This petition was denied on January 8, 2024.
Why do we care?
The President is accountable to the American people for actions taken by officials in his or her administration. The Federal Vacancies Reform Act of 1998 (FVRA) is a stop-gap measure to ensure that someone temporarily will be in place to keep executive departments and agencies running, even without a presidentially appointed and Senate confirmed head. Dahle v. Kijakazi concerns the Social Security Administration (SSA), which has been run by acting officials for the better part of the past ten years.
What's the background?
Principal officers of the United States, such as cabinet officials and agency heads, must be appointed by the President and confirmed by the Senate.
The FVRA allows certain individuals to temporarily fill principal officer positions. The law allows the "first assistant" to the principal officer or another officer or employee selected by the President to serve in an acting capacity for 210 days after the vacancy occurs or while a nomination is pending in the Senate. In NLRB v. SW General, Inc., the Court clarified that the same person may not be nominated and serve as the acting official while that nomination is pending.
Tell me more.
On December 23, 2016, President Obama issued a memo on SSA's order of succession, detailing that in the event that both the Commissioner (a principal officer) and Deputy Commissioner (first assistant) offices were vacant, the Deputy Commissioner for Operations would serve as Acting Commissioner. Both offices were vacant in January 2017, so Deputy Commissioner for Operations Nancy Berryhill began serving as Acting Commissioner. The Government Accountability Office notified President Trump in March 2018 that Berryhill exceeded the FVRA's time limit and she stopped serving as Acting Commissioner. Trump submitted a nomination for SSA Commissioner to the Senate in April 2018, and Berryhill resumed service as Acting Commissioner.
In June 2018, the Supreme Court held in Lucia v. SEC that SEC's administrative law judges are officers of the United States who must be appointed by the President, courts, or department heads, consistent with the Appointments Clause of the Constitution. The SSA employs around 1,500 administrative law judges. In July 2018 (while Trump's nominee was still pending in the Senate), Acting Commissioner Berryhill ratified the appointment of all SSA administrative law judges to head off concerns about the constitutionality of their appointment.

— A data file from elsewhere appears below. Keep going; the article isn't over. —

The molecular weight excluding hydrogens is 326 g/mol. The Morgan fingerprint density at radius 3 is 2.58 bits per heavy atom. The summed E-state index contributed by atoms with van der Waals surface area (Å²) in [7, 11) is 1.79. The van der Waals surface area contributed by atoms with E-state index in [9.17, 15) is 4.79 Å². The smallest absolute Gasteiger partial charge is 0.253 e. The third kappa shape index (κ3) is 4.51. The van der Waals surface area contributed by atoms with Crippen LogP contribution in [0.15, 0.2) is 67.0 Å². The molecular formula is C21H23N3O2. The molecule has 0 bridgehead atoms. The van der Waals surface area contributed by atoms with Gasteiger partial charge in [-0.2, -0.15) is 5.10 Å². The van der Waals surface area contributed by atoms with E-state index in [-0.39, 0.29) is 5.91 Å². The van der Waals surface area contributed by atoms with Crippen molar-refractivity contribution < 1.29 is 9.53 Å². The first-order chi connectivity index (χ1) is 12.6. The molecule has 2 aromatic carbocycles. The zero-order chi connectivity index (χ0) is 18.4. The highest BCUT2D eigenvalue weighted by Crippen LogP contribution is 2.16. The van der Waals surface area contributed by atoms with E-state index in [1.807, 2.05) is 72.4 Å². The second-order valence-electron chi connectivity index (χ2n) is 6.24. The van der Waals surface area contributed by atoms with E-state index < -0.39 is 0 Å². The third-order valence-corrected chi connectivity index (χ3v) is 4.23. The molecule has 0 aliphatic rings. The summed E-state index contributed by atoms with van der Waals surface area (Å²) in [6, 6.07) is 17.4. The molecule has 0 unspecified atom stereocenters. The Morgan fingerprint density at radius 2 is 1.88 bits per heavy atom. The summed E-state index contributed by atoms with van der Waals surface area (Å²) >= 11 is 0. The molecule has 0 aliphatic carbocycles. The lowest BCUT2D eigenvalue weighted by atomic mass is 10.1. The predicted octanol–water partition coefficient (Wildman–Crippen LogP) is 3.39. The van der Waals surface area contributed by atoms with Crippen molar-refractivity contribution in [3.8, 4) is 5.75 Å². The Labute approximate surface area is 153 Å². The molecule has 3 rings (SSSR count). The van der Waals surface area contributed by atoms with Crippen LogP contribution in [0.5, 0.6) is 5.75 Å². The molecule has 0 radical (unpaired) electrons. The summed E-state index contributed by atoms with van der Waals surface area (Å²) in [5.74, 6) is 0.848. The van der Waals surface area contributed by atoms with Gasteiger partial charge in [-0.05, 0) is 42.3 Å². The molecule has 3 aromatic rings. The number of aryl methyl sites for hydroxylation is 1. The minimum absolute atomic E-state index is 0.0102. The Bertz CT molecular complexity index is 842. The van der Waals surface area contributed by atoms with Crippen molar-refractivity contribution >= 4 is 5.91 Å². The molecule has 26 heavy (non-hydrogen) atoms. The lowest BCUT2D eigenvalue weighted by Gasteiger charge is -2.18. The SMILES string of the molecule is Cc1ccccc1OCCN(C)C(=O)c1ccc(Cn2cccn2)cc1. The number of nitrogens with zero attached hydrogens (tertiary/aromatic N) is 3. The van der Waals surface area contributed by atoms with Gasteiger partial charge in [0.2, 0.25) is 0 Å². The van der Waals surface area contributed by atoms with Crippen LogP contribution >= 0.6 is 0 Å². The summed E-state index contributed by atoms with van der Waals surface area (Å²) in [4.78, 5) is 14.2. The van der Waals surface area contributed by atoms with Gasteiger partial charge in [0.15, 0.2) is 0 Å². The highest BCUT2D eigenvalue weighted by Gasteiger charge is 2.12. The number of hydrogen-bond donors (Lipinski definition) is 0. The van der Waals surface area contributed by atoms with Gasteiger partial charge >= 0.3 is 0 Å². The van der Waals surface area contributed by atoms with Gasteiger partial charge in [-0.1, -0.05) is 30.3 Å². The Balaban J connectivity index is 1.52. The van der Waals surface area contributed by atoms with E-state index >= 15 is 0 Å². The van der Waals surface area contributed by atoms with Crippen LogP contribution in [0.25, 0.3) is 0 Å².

Brian Dahle was denied SSA disability benefits by an administrative law judge. He appealed that denial to the United States District Court for the District of Minnesota, challenging the administrative law judge's authority to decide his claim on the theory that the judge was not properly appointed and Acting Commissioner Berryhill had no power to ratify the appointment.
How did this case get to SCOTUS?
The district court agreed with Dahle, explaining that Berryhill was not properly serving as Acting Commissioner at the time she ratified the administrative law judges' appointments. The court remanded to the SSA for a new hearing before a properly appointed administrative law judge.
The SSA appealed to the U.S. Court of Appeals for the Eighth Circuit. The Eighth Circuit reversed, concluding that Berryhill's first stint as Acting Commissioner exceeding the 210-day limit did not preclude her resuming service as Acting Commissioner after Trump sent a nomination to the Senate. The panel also rejected Dahle's argument that Obama's succession order could not carry over to the next administration. Dahle has petitioned the Supreme Court for review.
What are the questions presented to the Court ?
Whether the FVRA's time limit on acting service is a 210-day grant of time and a tolling provision that extends the grant only if the President submits a nomination before the grant expires.
Whether the FVRA requires the President's affirmative approval of any acting officer who is appointed during the President's administration.
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DISCLAIMER: Anastasia's employer, the Cato Institute, filed an amicus brief in support of the petitioner.